This is the view on February 11, 2011, about 45 minutes after sunset for my location - 42° N, 71° W. The Moon passes about one degree beneath the Pleaides star cluster and you should be able to see both in the same binocular field of view, but the Pleiades will be washed out and dim because of the brilliant Moon light. Exactly how close the Moon is to the Pleiades depends on your location. Remember, it is constantly moving eastward - while at the same time, it, and all other objects in the sky, appear to be moving westward because of the rotation of the Earth. (Prepared from Starry Nights Pro screen shot.)
Now seeing the Moon is no challenge if your skies are clear. Each day at sunset it has moved about 12 degrees farther east as it circles the Earth. This means it’s climbing up our sky – on a slant, since it follows an arc across the sky, not a straight line – but higher each night. Tonight it will be about 70 degrees high about 45 minutes after sunset. And, of course, more and more of it is lit each night. Now we see about half of the Moon – that is half of what we will ever see, but really just one quarter of it. Nearly half of the Moon remains hidden to us all the time. This is because the Moon keeps the same face towards us. That is, it takes it just as long to spin once on its axis as it does for it to revolve once around the Earth. If the Earth did that as it journeyed around the Sun, half the Earth would be in constant sunlight, the other half in constant darkness! The other half of the Moon isn’t constantly dark, however. It does get sunlight on it, just as the half that faces us does – it’s just that the other half never faces us. Well, not quite – for various reasons we get little peeks at part of it, and when you add all these up we actually see about 59% of the Moon’s surface.
But as you look at the first quarter Moon in our sky, think about where it is at that moment – and more importantly, think about where the Sun is at that moment. The Sun moves about 15 degrees each hour. So if you are seeing the first quarter Moon about an hour after sunset, then the Sun is already about 15 degrees below your horizon. Can you picture it in your mind? Sort of like a huge flashlight, shining on and lighting half of it? Of course, you see only half of the lit portion, which is why this is called “First Quarter.”
For me, in the Eastern Time Zone of the US, first quarter Moon actually occurred at 3:18 am! So when I see it on the night of February 11 it’s about 15 hours later and the Moon is well on its way to being eight days old – it is past first quarter and a little more of it is lit. As I say, it is constantly changing – something you can see for yourself as you follow the “terminator,” the line between sunshine and darkness. Do this with binoculars a or telescope over the course of a few hours, and if you are a careful observer, you will see a difference.
The Moon is also about as far north as it will get this month – and thus almost as high in our sky as it’s going to get in February. Actually, for me it reaches its highest point a couple of hours after sunset on February 12 when it is 72 degrees high. Why? Because at that point in its travels around the Earth, it’s on the side where the Earth is leaning towards it – at least for us Northern Hemisphere observers. This is explained in detail in the projects:
Now here we are at full Moon - as illustrated by the "Luna-See" model.
Ah – the moment we’ve been waiting for – when we see the full face of the Moon – well, the full face that faces us is lit because the Moon is opposite the Sun in our sky. Focus on that word “opposite.” It’s very important for understanding the north-south motions of the Moon, and here’s a good thing to remember: The full Moon always rises directly opposite the setting Sun. This is most dramatic in June and December. Again, sticking to my own Northern Hemisphere as an example, the December Sun sets in the southwest – so the Full Moon in December rises in the northeast – directly opposite the setting Sun – not just on the other side of the sky, but in the other quadrant. And in June the Sun sets in the northwest, so the full Moon rises in the southeast. That summer full Moon mimics the path of the winter Sun – that is, it crosses our sky in a low arc to the south. And the winter full Moon? It mimics the path of the summer Sun and crosses our sky in an arc, high above us.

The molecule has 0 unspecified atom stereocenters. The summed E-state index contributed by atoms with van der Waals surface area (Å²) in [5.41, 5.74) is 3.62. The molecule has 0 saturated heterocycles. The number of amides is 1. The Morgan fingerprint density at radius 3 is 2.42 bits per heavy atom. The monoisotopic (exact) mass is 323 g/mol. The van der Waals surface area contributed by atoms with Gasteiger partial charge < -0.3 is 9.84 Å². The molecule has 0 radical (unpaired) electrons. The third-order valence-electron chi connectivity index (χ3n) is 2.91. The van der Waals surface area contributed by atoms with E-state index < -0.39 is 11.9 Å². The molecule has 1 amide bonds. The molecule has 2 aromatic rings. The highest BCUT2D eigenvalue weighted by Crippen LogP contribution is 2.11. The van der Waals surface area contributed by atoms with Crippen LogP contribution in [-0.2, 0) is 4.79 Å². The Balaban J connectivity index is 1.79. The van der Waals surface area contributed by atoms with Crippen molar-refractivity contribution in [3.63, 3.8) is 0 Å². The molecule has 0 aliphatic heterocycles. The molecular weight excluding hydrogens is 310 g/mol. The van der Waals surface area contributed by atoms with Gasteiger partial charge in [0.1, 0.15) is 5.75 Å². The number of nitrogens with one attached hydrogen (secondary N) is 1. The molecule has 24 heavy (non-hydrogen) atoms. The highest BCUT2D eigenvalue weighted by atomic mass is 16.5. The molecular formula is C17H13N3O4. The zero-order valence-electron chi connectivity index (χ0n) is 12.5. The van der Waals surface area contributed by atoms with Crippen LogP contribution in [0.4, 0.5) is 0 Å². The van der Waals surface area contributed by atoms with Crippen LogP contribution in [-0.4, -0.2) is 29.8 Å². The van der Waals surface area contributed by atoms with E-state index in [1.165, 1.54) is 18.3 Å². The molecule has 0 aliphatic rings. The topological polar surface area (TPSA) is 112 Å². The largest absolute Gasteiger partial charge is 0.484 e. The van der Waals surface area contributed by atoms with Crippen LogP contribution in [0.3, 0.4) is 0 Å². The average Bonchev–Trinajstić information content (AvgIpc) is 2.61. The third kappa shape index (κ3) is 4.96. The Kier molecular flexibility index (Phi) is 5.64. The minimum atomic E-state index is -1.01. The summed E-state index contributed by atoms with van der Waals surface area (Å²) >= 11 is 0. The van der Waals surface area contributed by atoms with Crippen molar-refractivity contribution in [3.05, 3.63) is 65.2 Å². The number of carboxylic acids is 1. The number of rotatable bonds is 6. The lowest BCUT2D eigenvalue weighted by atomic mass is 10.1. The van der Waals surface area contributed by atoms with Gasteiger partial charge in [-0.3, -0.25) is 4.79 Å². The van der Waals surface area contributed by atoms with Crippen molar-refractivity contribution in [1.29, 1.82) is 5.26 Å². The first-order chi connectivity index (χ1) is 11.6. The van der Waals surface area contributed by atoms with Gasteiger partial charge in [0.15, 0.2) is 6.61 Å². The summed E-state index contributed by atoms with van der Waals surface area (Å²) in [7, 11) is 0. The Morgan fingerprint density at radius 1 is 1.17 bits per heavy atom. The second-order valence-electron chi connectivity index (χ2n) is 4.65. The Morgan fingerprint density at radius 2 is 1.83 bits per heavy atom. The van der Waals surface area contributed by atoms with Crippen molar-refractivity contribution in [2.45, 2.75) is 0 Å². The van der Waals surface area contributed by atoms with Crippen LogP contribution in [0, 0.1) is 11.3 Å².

The abbreviated explanation for this is that the Moon goes through the same north/south motions in our sky every month – well, every “moonth” or lunation – that the Sun goes through every year. Why? It’s all because the Earth is tilted on its axis. The Sun is high in our sky when that tilt has us leaning towards it. It’s low when we’re leaning away from it. But we don’t change the way we lean – what changes is that we go around the Sun and so sometimes we’re leaning towards it, sometimes away from it. And the Moon? It goes around us each month. So sometimes it is on the side of us that leans towards the Moon, and thus it’s high in our sky, and sometimes it’s on the side that leans away from it.
Again – this explanation may be sufficient for you, but if not, I urge you to build the simple models and explore these motions on your own. You should find it much easier to get the geometry clear in your mind if you do the projects.
The full Moon is, of course, a beautiful sight – but amateur astronomers won’t always agree. For them – especially if they use telescopes – the full Moon is a bother. If you look at the Moon with your telescope, it is rather uninteresting because the sunlight is shining straight down on it and so there are no shadows to indicate how high a lunar mountain is or how deep a lunar crater. Worse yet, the Moon is so bright, its light is washing out many of the other fine telescopic sights that the night sky holds.
However, sky watchers just learning the bright stars may welcome a full Moon because the sky is less confusing. Instead of seeing a couple of thousand stars – which can be very confusing – they see only the brightest stars, and these are easier to get straight.
During the first half of the lunation – the “moonth” – the Moon is in the sky right after sunset. As it went from new Moon to full, it got higher in the sky each night and it stayed with us longer, setting roughly about 50 minutes later each night. By the time it was full, the Moon rose as the Sun set, then set in the early morning, just before the Sun rose.